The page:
Jim Rounsevell is after architecture deeply rooted in place, built “for our time with what we have, with care, and with discipline.” His commitment to aesthetics, design, and a progressive future for our city can often lead him to be, admittedly, “that crazy, passionate person in any given city planning meeting.”
Rounsevell graduated with a degree in anthropology from Grinnell College and has been designing in Charlottesville for the past decade, and for his own firm since 1998. Though he started out as an anthropology major who liked taking pictures, ultimately, while in a masters program at the Pratt Institute of Interior Design, “two wonderful teachers told me to get out of there and get into an architecture program,” he said. The teachers were architects themselves and recognized a latent talent in the young student.
Today, Rounsevell’s modern, resource-conscious designs have garnered prestigious awards, including a Residential Design Award from Washington, D.C.’s AIA and Washingtonian Magazine and from the Virginia AIA for his Poplar Terraces. Rounsevell was also chosen as the lead consultant for the City of Charlottesville’s ongoing Belmont Bridge design project.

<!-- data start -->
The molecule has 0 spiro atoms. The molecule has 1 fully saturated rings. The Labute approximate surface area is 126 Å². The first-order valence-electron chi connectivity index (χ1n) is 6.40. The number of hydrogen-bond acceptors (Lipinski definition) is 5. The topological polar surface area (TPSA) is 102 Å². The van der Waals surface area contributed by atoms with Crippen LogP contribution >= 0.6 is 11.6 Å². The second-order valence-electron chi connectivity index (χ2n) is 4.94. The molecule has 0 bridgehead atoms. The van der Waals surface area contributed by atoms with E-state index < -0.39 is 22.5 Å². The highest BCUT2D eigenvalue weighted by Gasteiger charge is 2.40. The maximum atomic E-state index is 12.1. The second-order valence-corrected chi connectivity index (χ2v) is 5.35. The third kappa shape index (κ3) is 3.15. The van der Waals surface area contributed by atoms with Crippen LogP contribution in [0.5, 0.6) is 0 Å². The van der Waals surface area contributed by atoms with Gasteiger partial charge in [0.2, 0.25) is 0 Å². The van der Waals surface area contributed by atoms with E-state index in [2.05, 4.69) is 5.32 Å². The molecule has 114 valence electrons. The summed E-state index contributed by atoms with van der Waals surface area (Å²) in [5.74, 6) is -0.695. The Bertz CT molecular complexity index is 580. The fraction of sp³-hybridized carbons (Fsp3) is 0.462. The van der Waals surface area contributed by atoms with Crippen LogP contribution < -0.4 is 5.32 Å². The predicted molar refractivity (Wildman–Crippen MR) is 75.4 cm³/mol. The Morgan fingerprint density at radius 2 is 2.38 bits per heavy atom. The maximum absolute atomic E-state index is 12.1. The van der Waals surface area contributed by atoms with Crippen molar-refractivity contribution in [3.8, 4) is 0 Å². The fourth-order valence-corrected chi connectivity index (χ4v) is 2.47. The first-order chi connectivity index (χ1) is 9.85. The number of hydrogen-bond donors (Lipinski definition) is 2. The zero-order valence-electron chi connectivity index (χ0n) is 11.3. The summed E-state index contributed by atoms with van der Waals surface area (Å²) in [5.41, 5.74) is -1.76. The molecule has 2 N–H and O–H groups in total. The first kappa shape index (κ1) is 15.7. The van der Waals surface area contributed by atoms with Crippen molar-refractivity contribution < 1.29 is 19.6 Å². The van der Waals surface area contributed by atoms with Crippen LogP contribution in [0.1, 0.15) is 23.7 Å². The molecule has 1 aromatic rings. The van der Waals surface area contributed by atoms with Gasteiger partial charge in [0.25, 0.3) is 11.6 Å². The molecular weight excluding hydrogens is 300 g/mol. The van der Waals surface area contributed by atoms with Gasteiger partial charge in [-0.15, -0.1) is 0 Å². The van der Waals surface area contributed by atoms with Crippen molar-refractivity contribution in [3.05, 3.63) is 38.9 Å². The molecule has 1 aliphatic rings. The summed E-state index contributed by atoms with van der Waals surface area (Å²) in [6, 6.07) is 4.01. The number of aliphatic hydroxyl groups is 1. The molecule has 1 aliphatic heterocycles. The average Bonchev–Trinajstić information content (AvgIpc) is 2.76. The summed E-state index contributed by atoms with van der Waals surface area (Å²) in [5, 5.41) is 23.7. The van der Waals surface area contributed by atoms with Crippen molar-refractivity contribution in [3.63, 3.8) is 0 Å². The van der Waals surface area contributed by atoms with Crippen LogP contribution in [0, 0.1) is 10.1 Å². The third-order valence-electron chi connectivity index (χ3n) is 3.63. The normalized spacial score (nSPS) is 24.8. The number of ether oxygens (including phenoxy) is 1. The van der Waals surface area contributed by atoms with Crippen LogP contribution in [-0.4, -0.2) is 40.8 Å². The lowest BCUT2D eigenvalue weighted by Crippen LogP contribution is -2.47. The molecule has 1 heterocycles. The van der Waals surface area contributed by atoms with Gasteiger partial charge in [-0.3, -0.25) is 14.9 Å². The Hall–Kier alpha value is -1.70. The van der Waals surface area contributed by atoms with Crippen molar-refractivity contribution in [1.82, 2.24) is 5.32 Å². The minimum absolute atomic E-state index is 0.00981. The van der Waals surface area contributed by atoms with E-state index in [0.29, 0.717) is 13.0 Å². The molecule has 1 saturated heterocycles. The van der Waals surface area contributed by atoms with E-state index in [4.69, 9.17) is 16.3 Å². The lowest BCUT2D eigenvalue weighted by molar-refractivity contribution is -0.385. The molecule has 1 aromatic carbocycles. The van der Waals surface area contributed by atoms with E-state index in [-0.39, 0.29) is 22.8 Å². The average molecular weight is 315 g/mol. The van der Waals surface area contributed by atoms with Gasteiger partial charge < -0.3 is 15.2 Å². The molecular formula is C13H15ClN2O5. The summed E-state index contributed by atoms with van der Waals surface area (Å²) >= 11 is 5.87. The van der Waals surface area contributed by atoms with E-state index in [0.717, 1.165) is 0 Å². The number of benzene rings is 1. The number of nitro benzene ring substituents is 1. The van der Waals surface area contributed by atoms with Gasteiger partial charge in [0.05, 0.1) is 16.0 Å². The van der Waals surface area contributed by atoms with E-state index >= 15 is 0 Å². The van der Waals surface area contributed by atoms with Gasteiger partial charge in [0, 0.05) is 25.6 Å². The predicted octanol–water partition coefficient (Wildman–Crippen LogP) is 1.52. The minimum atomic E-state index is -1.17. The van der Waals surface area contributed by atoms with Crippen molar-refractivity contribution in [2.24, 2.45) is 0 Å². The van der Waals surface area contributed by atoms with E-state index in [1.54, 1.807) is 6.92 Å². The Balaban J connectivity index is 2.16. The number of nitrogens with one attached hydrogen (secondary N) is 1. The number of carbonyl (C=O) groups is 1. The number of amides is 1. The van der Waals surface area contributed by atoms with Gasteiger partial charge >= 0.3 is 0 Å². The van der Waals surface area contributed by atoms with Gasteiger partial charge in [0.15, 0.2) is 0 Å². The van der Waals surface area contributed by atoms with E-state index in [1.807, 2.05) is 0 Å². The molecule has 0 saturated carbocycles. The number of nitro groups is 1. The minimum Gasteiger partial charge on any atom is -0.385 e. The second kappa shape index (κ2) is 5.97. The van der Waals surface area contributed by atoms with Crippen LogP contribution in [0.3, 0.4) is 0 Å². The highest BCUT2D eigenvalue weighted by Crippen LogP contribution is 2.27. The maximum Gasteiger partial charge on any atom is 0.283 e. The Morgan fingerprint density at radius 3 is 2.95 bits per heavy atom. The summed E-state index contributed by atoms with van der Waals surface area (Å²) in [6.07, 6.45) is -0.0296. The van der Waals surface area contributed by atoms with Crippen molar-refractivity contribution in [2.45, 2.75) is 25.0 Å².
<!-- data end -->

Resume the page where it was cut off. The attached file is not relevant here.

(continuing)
Rounsevell rankles a bit at the mention of the term “sustainable architecture.” He disagrees with the notion that eco-building should be a separate movement. “Sustainable building practices should simply be ingrained in what we all do as architects,” he said. “While recycled glass countertops are cool and reclaimed wood from the bottom of Lake Michigan is beautiful—it’s all just ‘eco bling.’” What’s most important, according to Rounsevell, are design principles that reduce energy usage. “Limited-income families could save $400 a month on heating and put that money towards groceries or new job skills. Building homes where this is possible should be our focus,” he said.
Rounsevell also has a few things to say about the legacy of Mr. Jefferson as it looms large over our city’s architectural landscape. “If Jefferson were alive today, he’d be a modern architect; he wouldn’t be building in brick with white trim,” Rounsevell said. “What Jefferson was doing in his lifetime was very progressive—he was very aware of his materials, how many bricks he was using, and he was synthesizing French styles with British Palladian architecture. It was very of the moment.”
And Rounsevell is all for progress. In fact, he insists on it. In partnership with Pete O’Shea and Sara Wilson of Siteworks, Rounsevell has developed an ambitious vision for the Belmont Bridge reconstruction project. “Building another highway overpass would be going backward,” Rounsevell said. Instead, the team is building off of the winning design of the 2010 community-driven bridge redesign project, and is proposing a vehicular underpass and a pedestrian- and bike-friendly cable-stayed bridge. The underpass would not only revert the east end of the Downtown Mall to its 20th century condition, but act as an impetus for the “rebirth of a vital commercial district” in Belmont.
“This is not about my ego. I want to do the right thing, the best thing for the City of Charlottesville. It’s a complex project, and it’s not going to be cheap to build,” admitted Rounsevell. “But we as a city need to build up the collective will that we need to get this done. It could just be fabulous.”